Martius A B C D E F G H A B C D E F G H A B C D E F G H A B C D E F G
Aprilis H A B C D E F G H A B C D E F G H A B C D E F G H A B C D E
Maius F G H A B C D E F G H A B C D E F G H A B C D E F G H A B C D
Junius E F G H A B C D E F G H A B C D E F G H A B C D E F G H A B
Quinctilis C D E F G H A B C D E F G H A B C D E F G H A B C D E F G H A
Sextilis B C D E F G H A B C D E F G H A B C D E F G H A B C D E F G
September H A B C D E F G H A B C D E F G H A B C D E F G H A B C D E
October F G H A B C D E F G H A B C D E F G H A B C D E F G H A B C D
November E F G H A B C D E F G H A B C D E F G H A B C D E F G H A B
December C D E F G H A B C D E F G H A B C D E F G H A B C D E F G H

From the above sample calendar it's clear that only four letters (ADFG) are taken up by the nones; the nundinae could be any of the others. Notice that since 304 is divisible by 8, each year would start on the same day of the nundinae (here, A) so that the four available days (BCEH) remain available in perpetuity.

Alas, you will have noticed, of course, that in the same sentence our author speaks of inserting the 355th day of the lunar year; at which point he's no longer talking about Romulus's hypothetical year, but about the historically attested situation in the early republic, in which the basic year had 355 days but saw a 22- or 23‑day intercalary month added every other year in the middle of February. Squaring the nundinae now becomes impossible. With the Kalends of January also marked in red, here is what the 2‑year cycle looks like:

1 2 3 4 5 6 7 8 9 10 11 12 13 14 15 16 17 18 19 20 21 22 23 24 25 26 27 28 29 30 31
Martius A B C D E F G H A B C D E F G H A B C D E F G H A B C D E F G
Aprilis H A B C D E F G H A B C D E F G H A B C D E F G H A B C D E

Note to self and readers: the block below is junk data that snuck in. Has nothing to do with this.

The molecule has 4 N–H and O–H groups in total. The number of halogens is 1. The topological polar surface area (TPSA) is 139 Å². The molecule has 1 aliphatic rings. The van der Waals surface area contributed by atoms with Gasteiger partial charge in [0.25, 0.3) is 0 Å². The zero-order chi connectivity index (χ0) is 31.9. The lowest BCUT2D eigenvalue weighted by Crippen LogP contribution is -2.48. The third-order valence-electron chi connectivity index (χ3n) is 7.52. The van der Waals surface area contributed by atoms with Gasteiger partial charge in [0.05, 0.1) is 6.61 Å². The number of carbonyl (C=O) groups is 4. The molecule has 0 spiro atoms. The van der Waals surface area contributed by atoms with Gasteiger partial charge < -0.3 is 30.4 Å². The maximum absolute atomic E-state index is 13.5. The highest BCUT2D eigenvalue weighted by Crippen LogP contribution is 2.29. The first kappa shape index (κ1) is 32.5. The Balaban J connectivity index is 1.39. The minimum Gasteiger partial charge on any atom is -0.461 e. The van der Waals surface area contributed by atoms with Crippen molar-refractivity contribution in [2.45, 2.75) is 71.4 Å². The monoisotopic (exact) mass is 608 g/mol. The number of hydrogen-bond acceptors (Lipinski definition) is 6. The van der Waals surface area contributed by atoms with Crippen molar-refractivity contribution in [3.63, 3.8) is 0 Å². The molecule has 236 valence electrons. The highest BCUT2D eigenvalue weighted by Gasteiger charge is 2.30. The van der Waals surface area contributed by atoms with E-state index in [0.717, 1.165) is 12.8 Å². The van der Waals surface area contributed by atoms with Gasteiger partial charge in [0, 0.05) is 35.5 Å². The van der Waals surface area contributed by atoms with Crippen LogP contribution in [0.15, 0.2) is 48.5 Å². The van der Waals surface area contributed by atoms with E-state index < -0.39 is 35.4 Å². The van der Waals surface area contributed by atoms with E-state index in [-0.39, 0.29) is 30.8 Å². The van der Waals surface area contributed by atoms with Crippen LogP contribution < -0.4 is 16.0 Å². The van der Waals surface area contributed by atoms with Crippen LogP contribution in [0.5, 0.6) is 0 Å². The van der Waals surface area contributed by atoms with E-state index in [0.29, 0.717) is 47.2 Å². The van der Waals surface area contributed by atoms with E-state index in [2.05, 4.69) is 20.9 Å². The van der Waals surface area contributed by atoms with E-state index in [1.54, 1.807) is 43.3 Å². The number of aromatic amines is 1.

Maius F G H A B C D E F G H A B C D E F G H A B C D E F G H A B C D
Junius E F G H A B C D E F G H A B C D E F G H A B C D E F G H A B
Quinctilis C D E F G H A B C D E F G H A B C D E F G H A B C D E F G H A
Sextilis B C D E F G H A B C D E F G H A B C D E F G H A B C D E F G
September H A B C D E F G H A B C D E F G H A B C D E F G H A B C D E
October F G H A B C D E F G H A B C D E F G H A B C D E F G H A B C D
November E F G H A B C D E F G H A B C D E F G H A B C D E F G H A B
December C D E F G H A B C D E F G H A B C D E F G H A B C D E F G H
Januarius A B C D E F G H A B C D E F G H A B C D E F G H A B C D E F G
Februarius H A B C D E F G H A B C D E F G H A B C D E F G H A B C
1 2 3 4 5 6 7 8 9 10 11 12 13 14 15 16 17 18 19 20 21 22 23 24 25 26 27 28 29 30 31
Martius D E F G H A B C D E F G H A B C D E F G H A B C D E F G H A B
Aprilis C D E F G H A B C D E F G H A B C D E F G H A B C D E F G H
Maius A B C D E F G H A B C D E F G H A B C D E F G H A B C D E F G
Junius H A B C D E F G H A B C D E F G H A B C D E F G H A B C D E
Quinctilis F G H A B C D E F G H A B C D E F G H A B C D E F G H A B C D
Sextilis E F G H A B C D E F G H A B C D E F G H A B C D E F G H A B
September C D E F G H A B C D E F G H A B C D E F G H A B C D E F G H
October A B C D E F G H A B C D E F G H A B C D E F G H A B C D E F G
November H A B C D E F G H A B C D E F G H A B C D E F G H A B C D E
December F G H A B C D E F G H A B C D E F G H A B C D E F G H A B C
Januarius D E F G H A B C D E F G H A B C D E F G H A B C D E F G H A B
Februarius C D E F G H A B C D E F G H A B C D E F G H A
Mercedonius B C D E F G H A B C D E F G H A B C D E F G
F
e
b
H A B C D
Martius E F G H A B C . . .

From this second calendar we can see that:

For those of you with a masochistic bent who actually enjoy such calculations, do I ever have a treat in store for you! when I get around to annotating Smith's article Calendarium. The rest of us can come away with a moral: as it has been said of metrology, calendars are "not a science but a nightmare".

b According to David Magie, in Late Antiquity the word also came to mean the portion of a year during which a specific pair of consuls held office. For further details, see his note to Hist. Aug. Al. Sev. 28.1.